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Colorblend

Tips on how to learn the cyrillic alphabet?

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So, I am going to Russia this summer and as I always do, I try to learn a bit of the native language so I can A: help myself get along when there is a language barrier and B: try to talk to people and make an ass out of myself. My mother tongue is Swedish and I have fiddled around with latin languages, slavic languages are new to me. I need to start in the starting blocks, the alphabet. I watched a couple of videos but I would like to hear tips on what made it easy for other people (you). Did you you use a specific process, app, video or just some little mind game that worked out for you? I definetly think I need to know the alphabet and not just learn a few phrases by how they sound. What good is it knowing what subway stop you are going to if you can't read the signs? 

For me, music has been helpful in language learning. I learned German by listening to german music with printed translations. When I learned a bit of Spanish I used Fluentu and they use plenty of kid's music in their videos which is awesome. Simple melodies that stick, simple wording that you can learn. Movies in the target language with subtitles in my mother tongue or English (actually I prefer English) are very helpful. I also drew my own corny flashcards which helped, it is a bit of work but it is quite good for me. 

So that is my starting point: How should I start handling the cyrillic alphabet? It seems difficult now but I have to attack from some angle.......



Edit: Come to think of it: suitable flashcards that one can print out would be great for this task. In south America I would stuff my flashcards in my pocket and rehearse whenever I was waiting for my food or whatever. In my opinion, physical cards trumps the smartphone any day.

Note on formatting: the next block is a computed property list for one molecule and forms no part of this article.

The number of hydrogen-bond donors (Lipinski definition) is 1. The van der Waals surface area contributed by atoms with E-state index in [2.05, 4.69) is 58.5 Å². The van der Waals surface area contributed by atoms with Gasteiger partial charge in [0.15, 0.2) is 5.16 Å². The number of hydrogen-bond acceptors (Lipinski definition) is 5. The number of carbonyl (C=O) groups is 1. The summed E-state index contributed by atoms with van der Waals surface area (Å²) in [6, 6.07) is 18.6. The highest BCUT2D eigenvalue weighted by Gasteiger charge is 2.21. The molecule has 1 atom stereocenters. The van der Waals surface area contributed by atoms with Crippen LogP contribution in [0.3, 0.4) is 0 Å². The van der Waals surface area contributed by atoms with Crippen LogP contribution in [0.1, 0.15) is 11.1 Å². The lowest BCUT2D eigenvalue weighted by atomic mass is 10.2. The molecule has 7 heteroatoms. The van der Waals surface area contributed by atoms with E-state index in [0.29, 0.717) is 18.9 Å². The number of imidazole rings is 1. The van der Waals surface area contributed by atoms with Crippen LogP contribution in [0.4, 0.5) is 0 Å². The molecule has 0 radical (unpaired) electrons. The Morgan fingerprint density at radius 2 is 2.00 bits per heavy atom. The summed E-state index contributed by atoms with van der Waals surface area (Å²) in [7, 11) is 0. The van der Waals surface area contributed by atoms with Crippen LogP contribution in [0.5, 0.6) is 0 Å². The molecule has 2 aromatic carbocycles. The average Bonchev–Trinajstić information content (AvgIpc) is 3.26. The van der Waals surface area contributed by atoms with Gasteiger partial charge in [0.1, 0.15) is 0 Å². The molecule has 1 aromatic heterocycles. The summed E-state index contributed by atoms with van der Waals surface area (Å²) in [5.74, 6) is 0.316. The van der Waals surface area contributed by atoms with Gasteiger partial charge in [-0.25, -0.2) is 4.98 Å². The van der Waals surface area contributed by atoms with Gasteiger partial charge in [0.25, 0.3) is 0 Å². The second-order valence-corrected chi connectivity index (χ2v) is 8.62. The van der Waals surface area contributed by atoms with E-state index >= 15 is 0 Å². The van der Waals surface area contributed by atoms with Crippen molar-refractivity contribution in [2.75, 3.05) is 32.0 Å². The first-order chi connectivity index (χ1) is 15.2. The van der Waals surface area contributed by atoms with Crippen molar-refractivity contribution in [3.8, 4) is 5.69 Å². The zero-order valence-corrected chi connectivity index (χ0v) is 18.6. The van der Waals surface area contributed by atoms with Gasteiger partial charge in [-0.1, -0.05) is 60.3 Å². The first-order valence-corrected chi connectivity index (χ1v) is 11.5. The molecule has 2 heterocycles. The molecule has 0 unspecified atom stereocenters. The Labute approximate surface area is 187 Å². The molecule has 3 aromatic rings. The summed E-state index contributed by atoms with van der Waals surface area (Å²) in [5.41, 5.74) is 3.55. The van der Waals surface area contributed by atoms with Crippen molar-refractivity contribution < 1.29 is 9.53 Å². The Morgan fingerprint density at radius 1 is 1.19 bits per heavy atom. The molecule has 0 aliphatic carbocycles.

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Well, Ideas I have, or at least previous experiences. I haven't actually dived into something yet but I am interested in some good visual flashcard stuff to start out with. Any tips? You know, the super-obvious stuff like "A" and a picture of the corresponding letter along with a guy who drops an anvil on his foot and goes "aaAAAAAAAH!".

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Just use Duolingo, Memrise or some other app for it. Check out some youtube videos and practice by reading some texts. It's not that hard, the letters are very similar to the Roman alphabet.

+ I just spent a couple of months in Saint Petersburg and all the metro stations also have the station names written in Roman letters + the metro is very easy and simple to use there anyway. I still mix up some of the S-sounds though + it's impossible to know when they pronounce O as an A (like the last letter in Спасибо = thank you, is pronounced as A). 

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6 hours ago, codardia said:

it's impossible to know when they pronounce O as an A 

It is possible to know. You need to memorize and apply this vowel declension rule until it becomes second nature:

  • Vowels ‘а’ and ‘о’ are pronounced [a] either in initial position or 1 syllable before stress. Otherwise they reduce to “schwa” [ə].

The other one you'll eventually need, if you aren't using it yet, is:

  • Unstressed vowels ‘e’ and ‘я’ (and ‘a’ after ‘ч, щ’) are pronounced [ə] in final position and [йи] if word-initial. Otherwise they reduce to [и].
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** impossible for my lazy brain

Good to know this stuff, it was driving me insane and one Russian speaker told me that there are no rules for this stuff so I never bothered to look more into it (:

Wanda Kaishin likes this

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On 1/7/2018 at 6:03 PM, codardia said:

** impossible for my lazy brain

Good to know this stuff, it was driving me insane and one Russian speaker told me that there are no rules for this stuff so I never bothered to look more into it (:

I will try my best to learn the rules, if there are any. In Swedish there are some things that learners have to just memorize as they go along because there are rules that don't apply all the time, you have random exceptions. Any randomness in Russian I will simply look past, just like you. :) In my mind being able to communicate is the main priority and making it all sound right is always second. 

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